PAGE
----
In this picture taken on Thursday, Dec. 8, 2011, Pakistani truck drivers drink tea next to their trucks carrying supplies for NATO forces as they wait for border to open at a terminal in Chaman, Pakistan. Pakistan closed its two Afghan crossings in Chaman and Torkham, in the northwest Khyber tribal area, almost immediately after NATO aircraft attacked two army posts along the border before dawn on Nov. 26. The supply lines account for 40 percent of the fuel, clothes, vehicles and other “non lethal” supplies for the Afghan war. (AP Photo/Shah Khalid)
KABUL, Afghanistan (AP) — Voicing cautious optimism, the top NATO commander in Afghanistan said Tuesday that he’s seeing some signs of a possible lifting of Pakistan’s communications blackout imposed on the U.S.-led coalition after NATO airstrikes killed two dozen Pakistani forces last month.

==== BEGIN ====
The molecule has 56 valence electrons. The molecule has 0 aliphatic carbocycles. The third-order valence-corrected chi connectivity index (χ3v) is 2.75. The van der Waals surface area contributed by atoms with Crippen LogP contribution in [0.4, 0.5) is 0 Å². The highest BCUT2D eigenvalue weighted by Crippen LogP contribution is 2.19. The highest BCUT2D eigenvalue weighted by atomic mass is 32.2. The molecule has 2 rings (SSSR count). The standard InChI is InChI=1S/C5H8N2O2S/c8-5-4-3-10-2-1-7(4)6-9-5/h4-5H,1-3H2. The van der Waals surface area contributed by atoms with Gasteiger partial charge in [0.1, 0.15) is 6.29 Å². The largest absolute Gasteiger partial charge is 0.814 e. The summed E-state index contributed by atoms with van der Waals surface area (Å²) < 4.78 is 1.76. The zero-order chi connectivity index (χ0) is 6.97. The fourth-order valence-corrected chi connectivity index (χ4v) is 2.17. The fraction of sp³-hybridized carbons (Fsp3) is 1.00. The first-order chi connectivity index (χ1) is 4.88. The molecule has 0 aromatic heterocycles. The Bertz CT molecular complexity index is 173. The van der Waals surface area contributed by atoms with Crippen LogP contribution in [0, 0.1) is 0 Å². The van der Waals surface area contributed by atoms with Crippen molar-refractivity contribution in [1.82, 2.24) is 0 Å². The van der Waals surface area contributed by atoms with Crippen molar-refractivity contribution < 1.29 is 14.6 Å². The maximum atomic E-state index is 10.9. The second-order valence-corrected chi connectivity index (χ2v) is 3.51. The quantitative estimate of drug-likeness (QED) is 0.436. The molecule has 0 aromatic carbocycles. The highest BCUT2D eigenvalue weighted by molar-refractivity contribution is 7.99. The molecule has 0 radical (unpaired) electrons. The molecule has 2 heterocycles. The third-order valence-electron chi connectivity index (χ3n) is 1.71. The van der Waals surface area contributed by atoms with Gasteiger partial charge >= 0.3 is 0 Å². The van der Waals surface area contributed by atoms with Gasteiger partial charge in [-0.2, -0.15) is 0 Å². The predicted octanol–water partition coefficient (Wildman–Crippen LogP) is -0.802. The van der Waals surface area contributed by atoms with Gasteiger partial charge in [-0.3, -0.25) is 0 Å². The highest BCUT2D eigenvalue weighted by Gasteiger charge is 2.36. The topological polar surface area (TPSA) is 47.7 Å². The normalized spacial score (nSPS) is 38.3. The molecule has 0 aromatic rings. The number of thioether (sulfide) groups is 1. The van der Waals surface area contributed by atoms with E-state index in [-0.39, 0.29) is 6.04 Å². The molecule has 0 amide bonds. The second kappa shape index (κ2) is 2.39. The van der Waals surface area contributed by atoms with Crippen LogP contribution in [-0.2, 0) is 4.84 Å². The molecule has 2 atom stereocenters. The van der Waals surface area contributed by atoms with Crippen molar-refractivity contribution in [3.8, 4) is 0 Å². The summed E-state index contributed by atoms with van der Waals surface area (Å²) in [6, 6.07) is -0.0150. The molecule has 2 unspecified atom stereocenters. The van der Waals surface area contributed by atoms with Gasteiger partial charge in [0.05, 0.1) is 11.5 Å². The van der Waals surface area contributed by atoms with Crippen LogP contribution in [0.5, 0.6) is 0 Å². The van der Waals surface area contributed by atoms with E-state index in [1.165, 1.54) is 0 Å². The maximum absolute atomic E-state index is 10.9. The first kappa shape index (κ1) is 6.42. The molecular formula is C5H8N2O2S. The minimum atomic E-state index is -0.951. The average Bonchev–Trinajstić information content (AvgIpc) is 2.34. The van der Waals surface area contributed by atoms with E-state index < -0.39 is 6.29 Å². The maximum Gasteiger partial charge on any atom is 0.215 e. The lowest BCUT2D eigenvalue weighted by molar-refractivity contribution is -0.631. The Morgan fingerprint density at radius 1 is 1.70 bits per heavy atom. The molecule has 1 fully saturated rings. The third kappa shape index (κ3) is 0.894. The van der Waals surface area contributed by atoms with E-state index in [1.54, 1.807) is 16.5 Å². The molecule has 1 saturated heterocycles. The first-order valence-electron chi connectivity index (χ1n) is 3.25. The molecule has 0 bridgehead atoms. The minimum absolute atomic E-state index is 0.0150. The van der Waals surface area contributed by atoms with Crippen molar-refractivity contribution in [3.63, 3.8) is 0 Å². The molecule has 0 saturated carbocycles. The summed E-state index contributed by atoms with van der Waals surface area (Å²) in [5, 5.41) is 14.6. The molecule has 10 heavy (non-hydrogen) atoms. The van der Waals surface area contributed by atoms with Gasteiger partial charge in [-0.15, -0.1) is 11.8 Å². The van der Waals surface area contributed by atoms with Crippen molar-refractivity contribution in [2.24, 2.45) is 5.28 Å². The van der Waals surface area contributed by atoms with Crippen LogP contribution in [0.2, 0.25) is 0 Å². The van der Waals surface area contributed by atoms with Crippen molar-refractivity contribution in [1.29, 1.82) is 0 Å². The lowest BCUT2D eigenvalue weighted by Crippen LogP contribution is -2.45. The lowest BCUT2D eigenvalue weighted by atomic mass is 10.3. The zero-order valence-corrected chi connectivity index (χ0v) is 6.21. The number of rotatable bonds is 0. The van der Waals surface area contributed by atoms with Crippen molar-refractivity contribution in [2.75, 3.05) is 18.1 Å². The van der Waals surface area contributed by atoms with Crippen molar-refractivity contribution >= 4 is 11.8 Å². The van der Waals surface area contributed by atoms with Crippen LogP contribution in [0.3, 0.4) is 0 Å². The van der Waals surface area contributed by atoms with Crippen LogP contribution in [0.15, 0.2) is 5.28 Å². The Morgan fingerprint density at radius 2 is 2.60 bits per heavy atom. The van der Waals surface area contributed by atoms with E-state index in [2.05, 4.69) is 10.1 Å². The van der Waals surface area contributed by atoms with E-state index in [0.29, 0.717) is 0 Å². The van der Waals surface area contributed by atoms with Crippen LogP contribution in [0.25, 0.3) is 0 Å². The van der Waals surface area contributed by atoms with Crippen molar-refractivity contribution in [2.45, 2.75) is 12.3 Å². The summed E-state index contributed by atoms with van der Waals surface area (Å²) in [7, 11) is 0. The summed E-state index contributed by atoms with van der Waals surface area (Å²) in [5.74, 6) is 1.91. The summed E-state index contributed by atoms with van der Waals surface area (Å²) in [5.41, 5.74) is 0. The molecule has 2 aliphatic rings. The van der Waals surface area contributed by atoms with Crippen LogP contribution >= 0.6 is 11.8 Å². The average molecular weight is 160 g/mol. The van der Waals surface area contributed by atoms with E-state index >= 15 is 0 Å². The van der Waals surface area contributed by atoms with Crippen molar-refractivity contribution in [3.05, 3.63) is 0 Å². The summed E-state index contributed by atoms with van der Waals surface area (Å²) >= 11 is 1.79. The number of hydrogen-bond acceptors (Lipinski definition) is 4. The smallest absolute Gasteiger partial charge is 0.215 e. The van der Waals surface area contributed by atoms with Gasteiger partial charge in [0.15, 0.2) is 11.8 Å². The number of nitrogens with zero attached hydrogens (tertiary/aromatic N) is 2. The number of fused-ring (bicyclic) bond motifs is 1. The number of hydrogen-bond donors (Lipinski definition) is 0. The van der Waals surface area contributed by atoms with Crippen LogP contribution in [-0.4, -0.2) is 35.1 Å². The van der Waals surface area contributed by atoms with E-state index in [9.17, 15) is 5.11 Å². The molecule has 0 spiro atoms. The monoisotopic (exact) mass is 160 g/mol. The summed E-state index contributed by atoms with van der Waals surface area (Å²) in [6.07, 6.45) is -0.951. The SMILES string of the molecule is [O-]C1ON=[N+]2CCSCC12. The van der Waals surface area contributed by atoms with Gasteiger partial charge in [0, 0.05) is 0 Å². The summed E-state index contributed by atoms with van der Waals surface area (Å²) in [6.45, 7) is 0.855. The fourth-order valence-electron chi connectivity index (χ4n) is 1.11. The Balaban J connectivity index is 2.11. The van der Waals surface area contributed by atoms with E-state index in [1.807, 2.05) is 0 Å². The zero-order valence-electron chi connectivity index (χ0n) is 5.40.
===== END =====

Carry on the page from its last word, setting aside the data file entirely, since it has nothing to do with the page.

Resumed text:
Marine Gen. John Allen revealed for the first time that he spoke on the phone Monday with Pakistan army chief Gen. Ashfaq Pervez Kayani — their first conversation since the airstrikes — and that they both expressed a commitment to work through the incident and try to restore coordination between their forces along the border.
“I do have a sense of progress,” Allen told reporters at a news briefing at Camp Eggers in Kabul, describing the phone call as businesslike and cordial. “The conversation was clearly about attempting to resolve the issue … around the border incident, in the sense that, lets restore border coordination so that we can move on.”
He added that he believes Pakistan will soon send its liaison officers, who were Login to read more